Former Western student Charles Weisner, 29, was arrested in 1997 for a felony possession of marijuana - because of a federal law, that charge still haunts him seven years later.
Weisner, along with many students throughout the nation, said he is afraid to file a financial aid application because the Bush administration is stringently enforcing the federal Higher Education Act, which prevents applicants with prior drug convictions from receiving federal aid.
But students such as Weisner may not have to worry much longer if an amendment to the Higher Education Act, sponsored by the U.S. Department of Education and Rep. Mark Souder, R-Ind., the bill's original author, is passed.
The amendment would remove a retroactive provision that denies students' financial aid for prior drug-related offenses, said Martin Green, press secretary for Souder. Green said he hopes the bill will be introduced within the next month.
The 1998 amendment originally was intended to discontinue aid to students who were charged with drug-related offenses while attending school, Green said. The Clinton and Bush administrations have distorted the meaning of the law to include applicants with prior offenses, he said.
"(The Clinton (and Bush administrations) misinterpreted it and wrote enforcement regulations that created a 'reach-back' provision never included in the original law," Green said. "Thus, federal aid applicants are now asked on their application forms if they have ever been convicted of a drug crime in their past. If they answer yes or refuse to answer, then they might not receive federal aid."
Weisner, who graduated from Whatcom Community College in 2002 with a 3.3 grade-point average and regularly attends meetings at a Bellingham-based narcotics recovery group, said he is trying to get his life in order and wants to complete a degree in chemistry and environmental science at Western. That could be a difficult task, however, since telling the truth about his criminal status on his financial aid application could prevent him from receiving much-needed federal aid.
"I feel like if I tell the truth, I won't get the housing and the help I need to finish school," Weisner said. "I don't really know what I'm going to do about it."
The U.S. Department of Education has denied approximately 140,162 applicants' financial aid as a result of their responses to the question about drug convictions. The question first appeared on the Free Application for Federal Student Aid form in 2000, according to a study by Students for a Sensible Drug Policy, a national student advocacy group based in Washington, D.C.
Only one Western student has had his financial aid revoked as a result of a drug-related offense while enrolled in the '01-'02 school year, said Clara Capron, Western director of financial aid.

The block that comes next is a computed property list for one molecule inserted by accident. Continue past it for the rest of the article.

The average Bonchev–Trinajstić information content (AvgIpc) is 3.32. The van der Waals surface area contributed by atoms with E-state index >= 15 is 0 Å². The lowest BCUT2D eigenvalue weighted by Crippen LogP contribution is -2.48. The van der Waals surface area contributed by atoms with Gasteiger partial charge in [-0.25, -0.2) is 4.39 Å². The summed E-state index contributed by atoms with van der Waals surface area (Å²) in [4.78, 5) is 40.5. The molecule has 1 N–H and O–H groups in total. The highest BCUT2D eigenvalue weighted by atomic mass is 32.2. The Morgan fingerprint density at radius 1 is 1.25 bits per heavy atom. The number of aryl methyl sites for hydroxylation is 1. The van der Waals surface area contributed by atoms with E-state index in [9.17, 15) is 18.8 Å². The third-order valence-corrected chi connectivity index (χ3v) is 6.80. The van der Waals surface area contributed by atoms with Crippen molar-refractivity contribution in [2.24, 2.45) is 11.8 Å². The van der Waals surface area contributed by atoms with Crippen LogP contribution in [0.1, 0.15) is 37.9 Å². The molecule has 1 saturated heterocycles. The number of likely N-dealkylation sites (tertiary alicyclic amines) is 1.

While the visible impact on Western students may be small, the real impacts are much larger as many would-be students choose to postpone higher education or abandon it altogether, Capron said.
"What this does not address are the students who (chose not to apply for aid)," Capron said. "A lot of kids probably see question number 28 and forget the whole thing."
Under current legislation, the Department of Education will suspend financial aid to students with one-time drug offenses for one year, students with two offenses for two years, students with three offenses would possibly face permanent suspension from financial aid, and students with distribution offenses could face stiffer penalties.
Green also said people often overlook provisions to the bill that mentions rehabilitation.
"A student may resume eligibility if he or she satisfactorily completes a drug rehabilitation program that includes two unannounced drug tests," Green said.
But critics of the policy, such as Tyree Callahan, a former Whatcom student and co-founder of the Bellingham chapter of Students for a Sensible Drug Policy, said that even with the possible amendment to the bill, lower-income students would still be at a particular disadvantage.
"If (the students) are applying for financial aid, chances are they won't be able to afford treatment," Callahan said. "There is no tweaking of this bill that would make it acceptable. It's just a discriminatory bill."
Callahan said another problem with the bill is that it punishes people twice for the same crime.
Weisner said he has already had numerous problems finding employment and housing since his conviction in 1997, and the denial of higher education only makes it harder for him to re-establish himself as a productive citizen.
"I've already been denied by housing, by jobs, by school," Weisner said. "If people want to clean themselves up, they should be able to without double scrutiny."
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